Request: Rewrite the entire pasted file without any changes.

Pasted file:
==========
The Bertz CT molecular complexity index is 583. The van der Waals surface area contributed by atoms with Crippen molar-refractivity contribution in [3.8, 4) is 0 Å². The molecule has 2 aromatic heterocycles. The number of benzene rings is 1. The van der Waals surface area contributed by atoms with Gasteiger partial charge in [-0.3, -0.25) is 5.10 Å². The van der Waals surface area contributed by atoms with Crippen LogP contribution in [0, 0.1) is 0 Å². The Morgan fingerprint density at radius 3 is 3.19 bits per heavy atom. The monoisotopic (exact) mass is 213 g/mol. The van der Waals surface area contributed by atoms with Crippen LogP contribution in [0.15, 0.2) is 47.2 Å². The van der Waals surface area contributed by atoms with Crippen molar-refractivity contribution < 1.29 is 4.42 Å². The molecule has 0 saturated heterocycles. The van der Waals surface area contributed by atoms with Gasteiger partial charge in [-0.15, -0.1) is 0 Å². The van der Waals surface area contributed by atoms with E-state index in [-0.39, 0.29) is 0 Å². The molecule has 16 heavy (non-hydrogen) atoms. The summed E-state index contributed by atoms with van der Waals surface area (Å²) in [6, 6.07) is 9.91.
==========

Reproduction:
The Bertz CT molecular complexity index is 583. The van der Waals surface area contributed by atoms with Crippen molar-refractivity contribution in [3.8, 4) is 0 Å². The molecule has 2 aromatic heterocycles. The number of benzene rings is 1. The van der Waals surface area contributed by atoms with Gasteiger partial charge in [-0.3, -0.25) is 5.10 Å². The van der Waals surface area contributed by atoms with Crippen LogP contribution in [0, 0.1) is 0 Å². The Morgan fingerprint density at radius 3 is 3.19 bits per heavy atom. The monoisotopic (exact) mass is 213 g/mol. The van der Waals surface area contributed by atoms with Crippen LogP contribution in [0.15, 0.2) is 47.2 Å². The van der Waals surface area contributed by atoms with Crippen molar-refractivity contribution < 1.29 is 4.42 Å². The molecule has 0 saturated heterocycles. The van der Waals surface area contributed by atoms with Gasteiger partial charge in [-0.15, -0.1) is 0 Å². The van der Waals surface area contributed by atoms with E-state index in [-0.39, 0.29) is 0 Å². The molecule has 16 heavy (non-hydrogen) atoms. The summed E-state index contributed by atoms with van der Waals surface area (Å²) in [6, 6.07) is 9.91.